The board of the Pulitzer Prizes, the most prestigious award in journalism, on Monday rejected an appeal by former President Donald J. Trump to rescind a prize given to The New York Times and The Washington Post for coverage of Russian interference in the 2016 election and Russian ties to Mr. Trump’s campaign and members of his administration.
The board said in a statement that two independent reviews had found nothing to discredit the prize entries, for which the two news organizations shared the 2018 Pulitzer for national reporting.
The reviews, part of the formal process that the Pulitzers use to examine complaints about winning entries, were conducted after the board heard from Mr. Trump and other complainants.
“Both reviews were conducted by individuals with no connection to the institutions whose work was under examination, nor any connection to each other,” the board said. “The separate reviews converged in their conclusions: that no passages or headlines, contentions or assertions in any of the winning submissions were discredited by facts that emerged subsequent to the conferral of the prizes.”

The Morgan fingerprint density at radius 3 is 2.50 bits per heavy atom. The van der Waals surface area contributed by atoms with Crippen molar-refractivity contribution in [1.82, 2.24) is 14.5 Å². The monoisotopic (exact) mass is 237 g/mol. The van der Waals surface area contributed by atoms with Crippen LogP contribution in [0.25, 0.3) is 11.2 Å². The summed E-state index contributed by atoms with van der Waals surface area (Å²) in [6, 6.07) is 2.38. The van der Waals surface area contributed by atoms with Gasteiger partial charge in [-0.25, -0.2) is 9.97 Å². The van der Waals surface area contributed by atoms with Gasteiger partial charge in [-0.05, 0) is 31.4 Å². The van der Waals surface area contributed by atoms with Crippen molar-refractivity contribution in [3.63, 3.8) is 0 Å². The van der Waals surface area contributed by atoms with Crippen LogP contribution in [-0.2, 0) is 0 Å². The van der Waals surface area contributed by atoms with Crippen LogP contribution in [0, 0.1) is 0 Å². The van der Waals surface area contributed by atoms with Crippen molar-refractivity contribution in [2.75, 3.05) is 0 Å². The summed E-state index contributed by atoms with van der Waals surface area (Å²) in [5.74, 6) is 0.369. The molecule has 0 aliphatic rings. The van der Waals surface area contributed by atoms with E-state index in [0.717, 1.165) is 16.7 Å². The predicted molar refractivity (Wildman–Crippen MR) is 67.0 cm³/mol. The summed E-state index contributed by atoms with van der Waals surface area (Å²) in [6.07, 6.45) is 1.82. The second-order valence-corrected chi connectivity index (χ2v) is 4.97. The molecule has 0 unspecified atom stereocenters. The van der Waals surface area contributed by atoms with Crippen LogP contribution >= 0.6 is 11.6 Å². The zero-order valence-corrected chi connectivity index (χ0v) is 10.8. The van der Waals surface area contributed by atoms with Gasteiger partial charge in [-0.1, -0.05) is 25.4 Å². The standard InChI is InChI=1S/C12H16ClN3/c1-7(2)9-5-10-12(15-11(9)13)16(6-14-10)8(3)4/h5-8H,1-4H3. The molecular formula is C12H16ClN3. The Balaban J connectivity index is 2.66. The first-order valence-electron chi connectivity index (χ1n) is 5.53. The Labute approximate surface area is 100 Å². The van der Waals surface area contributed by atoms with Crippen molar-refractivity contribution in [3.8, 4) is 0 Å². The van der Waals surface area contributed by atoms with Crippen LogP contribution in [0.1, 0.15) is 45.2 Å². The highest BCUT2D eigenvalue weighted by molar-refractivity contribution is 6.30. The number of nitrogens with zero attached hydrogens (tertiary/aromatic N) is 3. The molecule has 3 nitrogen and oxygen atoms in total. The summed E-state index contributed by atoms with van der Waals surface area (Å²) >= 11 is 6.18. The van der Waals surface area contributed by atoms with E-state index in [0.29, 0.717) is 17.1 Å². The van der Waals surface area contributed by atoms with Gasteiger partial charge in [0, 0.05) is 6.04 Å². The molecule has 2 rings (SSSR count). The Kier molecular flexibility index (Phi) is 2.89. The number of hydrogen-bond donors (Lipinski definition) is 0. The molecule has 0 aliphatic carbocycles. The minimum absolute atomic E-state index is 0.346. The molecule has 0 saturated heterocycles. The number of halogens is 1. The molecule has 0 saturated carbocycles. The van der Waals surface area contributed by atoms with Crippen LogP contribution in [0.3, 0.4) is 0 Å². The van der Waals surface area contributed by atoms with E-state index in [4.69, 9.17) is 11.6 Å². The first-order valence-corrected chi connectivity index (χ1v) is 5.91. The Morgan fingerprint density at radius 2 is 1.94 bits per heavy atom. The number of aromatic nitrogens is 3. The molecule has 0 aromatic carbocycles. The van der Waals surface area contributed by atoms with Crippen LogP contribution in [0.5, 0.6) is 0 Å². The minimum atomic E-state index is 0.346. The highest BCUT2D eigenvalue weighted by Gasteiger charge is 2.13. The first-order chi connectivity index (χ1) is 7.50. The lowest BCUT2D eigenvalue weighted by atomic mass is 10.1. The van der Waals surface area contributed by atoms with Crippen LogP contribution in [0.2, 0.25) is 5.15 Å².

“The 2018 Pulitzer Prizes in national reporting stand,” the statement concluded.
The winning entries included 20 articles from The Post and The Times on evidence of links between Russian interference and Mr. Trump’s campaign and administration, and efforts by Mr. Trump to influence investigations into those connections.
Mr. Trump, who has pushed back against any implication that Russia helped him defeat Hillary Clinton, has repeatedly called for the prizes to be rescinded. In a letter in October, he said the coverage “was based on false reporting of a nonexistent link between the Kremlin and the Trump campaign.” On May 27, in a letter to Marjorie Miller, the administrator of the prizes, Mr. Trump threatened to sue for defamation if the awards were not rescinded.
The Post and a spokeswoman for The Times declined to comment. A spokesman for Mr. Trump did not immediately respond to a request for comment.